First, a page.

Dragonewts are already very alien in Glorantha. Put them in space and they become really alien.

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    Quote Originally Posted by Michael Hopcroft View Post
    Dragonewts' tendency to be bizarre in terms of their behavior, to the point that humans think they're mad, would make them interesting as space aliens. They might not have a real empire, but they do have talents that make their services in many areas in demand. Nobody who isn't a Dragonewt has ever been to their homeworld (assuming it even exists) so they're still a complete mystery.

    Dragonewts are already very alien in Glorantha. Put them in space and they become really alien.
    Inscrutable, mysterious reptilian enemies (or allies) are good. Even if they're on your side, you're not sure why or what they might do next.

    Personally, I'd like to see Ducks in a space opera setting. They've been booted out of RuneQuest, so surely Duckworld is a planet that exists in the PCs' universe -- homeworld to fearless, wily adventurers. The endurance of Flash Gordon, the cunning of Buck Rogers, the avarice of Harry Mudd, all rolled into one waist-high package wrapped in shiny white spandex jumpsuits.

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    Smile

    Quote Originally Posted by Michael Hopcroft View Post
    Dragonewts' tendency to be bizarre in terms of their behavior, to the point that humans think they're mad, would make them interesting as space aliens. They might not have a real empire, but they do have talents that make their services in many areas in demand. Nobody who isn't a Dragonewt has ever been to their homeworld (assuming it even exists) so they're still a complete mystery.

    Dragonewts are already very alien in Glorantha. Put them in space and they become really alien.
    Its a great idea, if you've ever read the 'Bug Wars' by Robert Asprin ( one of his earlier jaunts )
    apply the 'Tzen' as Dragonewts and you have a awesome advanced alien race with swords & blasters .. technically a 'flamer' but you'll get the point

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    BRP Mecha does have some stuff for space ships. It could work for a Space Opera setting. You could pretty much run something like Space Cruiser Yamato or Macross fairly easily. The major hurdle is coming up with your own ships. Your pretty much going to have to figure that out on your own, using the example ships as benhcmarks.

    You might even be able to use the mecha design rules as capital ship design rules by kicking up the SIZ scores to capital ship levels. Maybe even try adding another "scale" and bump everything up by 10 again?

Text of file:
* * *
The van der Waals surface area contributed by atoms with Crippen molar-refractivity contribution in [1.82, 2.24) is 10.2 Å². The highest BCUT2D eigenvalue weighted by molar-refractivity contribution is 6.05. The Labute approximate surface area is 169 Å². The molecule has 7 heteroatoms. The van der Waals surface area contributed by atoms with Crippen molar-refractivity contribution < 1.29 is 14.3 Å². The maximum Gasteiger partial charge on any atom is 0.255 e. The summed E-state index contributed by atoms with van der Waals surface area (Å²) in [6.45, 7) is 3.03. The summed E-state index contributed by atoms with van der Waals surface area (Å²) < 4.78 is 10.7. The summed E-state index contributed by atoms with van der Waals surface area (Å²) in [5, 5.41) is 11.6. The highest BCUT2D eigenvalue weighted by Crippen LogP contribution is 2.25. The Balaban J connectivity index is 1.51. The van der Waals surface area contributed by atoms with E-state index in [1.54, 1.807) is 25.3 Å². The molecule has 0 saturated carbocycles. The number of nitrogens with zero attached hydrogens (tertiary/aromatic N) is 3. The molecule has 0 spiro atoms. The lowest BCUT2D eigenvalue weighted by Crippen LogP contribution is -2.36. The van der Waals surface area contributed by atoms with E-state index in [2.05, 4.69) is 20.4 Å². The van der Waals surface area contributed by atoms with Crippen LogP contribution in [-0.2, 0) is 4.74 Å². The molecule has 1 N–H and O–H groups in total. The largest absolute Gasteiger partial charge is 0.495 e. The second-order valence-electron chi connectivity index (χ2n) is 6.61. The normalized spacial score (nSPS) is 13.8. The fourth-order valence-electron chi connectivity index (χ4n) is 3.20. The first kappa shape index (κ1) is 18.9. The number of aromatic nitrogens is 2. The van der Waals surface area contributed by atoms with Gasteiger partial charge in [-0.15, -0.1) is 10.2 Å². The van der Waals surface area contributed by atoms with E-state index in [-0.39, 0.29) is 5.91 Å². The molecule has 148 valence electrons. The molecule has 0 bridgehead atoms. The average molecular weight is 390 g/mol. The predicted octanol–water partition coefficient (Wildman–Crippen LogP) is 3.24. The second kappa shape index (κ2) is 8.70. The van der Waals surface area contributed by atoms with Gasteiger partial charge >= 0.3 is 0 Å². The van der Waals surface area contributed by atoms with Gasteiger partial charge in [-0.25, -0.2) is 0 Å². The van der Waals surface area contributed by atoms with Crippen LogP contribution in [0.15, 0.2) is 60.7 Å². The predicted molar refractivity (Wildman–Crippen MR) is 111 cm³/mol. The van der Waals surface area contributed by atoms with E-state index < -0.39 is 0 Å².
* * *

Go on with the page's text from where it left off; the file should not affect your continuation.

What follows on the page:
For something like a Star Trek setting, you might be able to come up with some sort of key for stats. Like using the Size class of other Trek RPGs as a hint. Or the phaser "type".
    Smiley when you say that.

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    Phasers are interesting. If you're hit with a phaser set to kill or disintegrate, you're toast. Stun will almost always KO just about anyone (but I can't imagine it not doing more serious harm if done repeatedly or to the wrong person). Makes combat different. Phaser duels are quick and brutal, especially given that they are also pretty accurate for handguns. Literal point-and-slay.

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    Quote Originally Posted by NickMiddleton View Post
    Ah, but genre conventions are your friend - if you are running a game on the Enterprise D, the player characters are the command crew, so are always the people taking the crucial decisions in a ship to ship action, and for some reason always the ones in the away team...
    That's one convention that really bothers me. Were I doing a Star-Trek-like game, I'd do one of the following:
    1. Players start off as red-shirts and/or bridge crew, following orders from command officers who usually stay on the bridge. (I think ADB's Prime Directive works like this. See John Scalzi's Redshirts for an extreme example of how this might work.)
    2. Players have two or three sets of characters: away-team, bridge crew, and command staff
    3. The ship is small/automated enough that the PCs are at least half the available crew.
    4. The starship is huge and powerful, but the PCs fly a shuttle to/from/around the planet.


    And don't get me started on transporters. Or alien-human hybrids. Or phaser disintegration. Or ... well, lots of things.
    Frank